The Steampunk Apothecary

A very good day to you from the delightful North Somersetshire town of Midsomer Norton, close to the famous city of Bath.

An overview of Silvester Bawdrip's Apothecary ShopI, Silvester Bawdrip, would like to offer a very warm welcome to my new premises, which open today, October 5th 2019.

As you will see, it is a delightful – if rather compact – Apothecary’s Shop, which specialises in powders, potions and pills as well as other requisites for any personage with an interest in Steampunk.

Here you will find tablets to facilitate time-travel, a salve which gives the power of microscopic sight,  bottled light to enhance your brainpower and much more.  I have even been persuaded to stock spare gears for mechanical arms.

Naturally, my cures and potions are primarily intended for persons of between five and six inches in height.  However my, er, somewhat loftier patrons have asked me to provide some larger bottles which they can use as amulets or pendant charms, particularly as Halloween approaches.  Their manufacture is far from easy for a gentleman of my stature, but we have some for sale on the lower ground floor of my establishment, filled with my splendid ingredients, clearly labelled and sealed with silver sealing wax.  They can be hung around the neck or on a costume from adjustable leather laces and are highly recommended.

Should you have difficulty finding my establishment, it really couldn’t be easier.  Head for the High Street of Midsomer Norton.  You will notice the beautiful River Somer flowing beside the pavement.  Behind the war memorial is a charming shop called Magpie, which sells various vintage items of clothing and sundry curiosities.  Inside this shop, you will find me and my repository of Steampunk powders, enhancers and cures in an attractive glass cabinet.  We occupy three storeys of this case and my shop – naturally – is on the top floor.

Silvester Bawdrip with Lady Olivia

In the photograph, you will see me attempting to strike up a rapport with one of my esteemed customers – the delectable charming Lady Olivia Steamington.
(“May I call you Olivia, or Livvy?”
“‘Your Ladyship’ will do perfectly, thank you.”)

Still, being an explorer, she is an excellent customer and has returned today to purchase more of my air-sickness pills, along with a good supply of bottled wind power.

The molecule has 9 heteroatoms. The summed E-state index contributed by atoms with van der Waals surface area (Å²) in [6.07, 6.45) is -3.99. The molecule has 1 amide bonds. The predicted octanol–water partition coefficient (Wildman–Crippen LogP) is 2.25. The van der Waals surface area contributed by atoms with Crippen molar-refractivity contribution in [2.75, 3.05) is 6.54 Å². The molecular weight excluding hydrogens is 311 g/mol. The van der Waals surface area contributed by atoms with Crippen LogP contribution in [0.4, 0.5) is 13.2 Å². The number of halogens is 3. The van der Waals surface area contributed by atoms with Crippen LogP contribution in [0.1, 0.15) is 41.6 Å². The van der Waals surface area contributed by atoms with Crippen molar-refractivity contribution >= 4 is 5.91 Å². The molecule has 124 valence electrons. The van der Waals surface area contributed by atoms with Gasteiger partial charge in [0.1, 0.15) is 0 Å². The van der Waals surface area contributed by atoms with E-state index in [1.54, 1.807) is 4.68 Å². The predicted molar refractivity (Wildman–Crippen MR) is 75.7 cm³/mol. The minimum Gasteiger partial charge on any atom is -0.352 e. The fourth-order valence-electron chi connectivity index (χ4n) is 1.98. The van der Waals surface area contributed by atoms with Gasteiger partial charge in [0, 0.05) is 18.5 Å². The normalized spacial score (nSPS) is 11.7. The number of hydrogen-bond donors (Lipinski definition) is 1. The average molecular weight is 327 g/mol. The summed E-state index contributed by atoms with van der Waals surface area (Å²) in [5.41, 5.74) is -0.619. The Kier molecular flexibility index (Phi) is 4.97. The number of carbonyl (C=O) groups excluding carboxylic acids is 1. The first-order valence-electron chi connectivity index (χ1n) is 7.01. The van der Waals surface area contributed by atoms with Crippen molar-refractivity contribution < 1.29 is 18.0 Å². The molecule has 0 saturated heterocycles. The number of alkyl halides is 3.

Her LadyshipI have to confess, I had some difficulty explaining the situation to my intended, Mistress Ectophemia Fleabane, when she discovered this photography of Lady Steamington in my drawer.

I assured her that keeping photographs of my most valued clients is simply a convenient method of data collection and allows me to optimise my sales potential.  However she uttered some rather graphic and unpleasant curses and whacked me in the tenderest of spots with her broomstick.  Fortunately I had a highly effective salve to hand, to reduce the swelling and bruising.

Still, enough of my domestic squabbles.

Do come along and visit my humble establishment if you are in the vicinity.

You can also buy my potions and amulets from The Crispin Emporium in Street and from Steampunk-Shrunk stalls that appear from time to time around the UK.  (See home page for dates and locations.)  There are also a few of the amulets for sale in the SteampunkDollsHouse Etsy store, at this link.

 

Steaming off to the Seaside

Well no, sadly we won’t be steaming.  there are some quite splendid steam railways around these parts, but our journey this weekend takes us on a couple of buses instead.

We will be journeying through picturesque hillside villages in the Mendips and ending up on the esplanade of the delightful resort of Weston-super-Mare.  Only Mrs S will be able to enjoy the scenery, of course.  The rest of us will be squashed into that suitcase of hers.  Even more annoyingly, she has decided to bring along Mistress Ectophemia Fleabane and her hovel.  The smell is quite distasteful, to say the least.  It is best not to know what she is brewing in that caudron.

There is quite a little party of us, though.  Mr Coggleford and his remarkable son Jasper are coming along for the first time and little Alice will be putting in an appearance, as well myself, Lady Cristabel, Grace Pendleton and the distinguished inventor Augustus Robottom.  We will endeavour to stay as far from that creature as possible, and hope that she finds a new home to plague enjoy.

Coggleford & Son are bringing along a selection of their beautifully restored furniture and there is a slightly alarming ‘spooky section’, influenced, no doubt, by you-know-who.

 

I have to admit, though, the display is going to look quite striking with all those purple lights shining up through the potion bottles and amulets.  Not to mention the creepy cabinets!

All in all, we should have a very inviting stall at the Dollshouse and Miniatures Fair being held at the rather impressive Royal Hotel on Sunday 22nd September from 10am – 4pm.

Do hope some of you will be able to visit, and please buy that Fleabane woman  yourselves some delightful miniature treasures.

Kind regards,

Delilah Camshaft

Keeping Close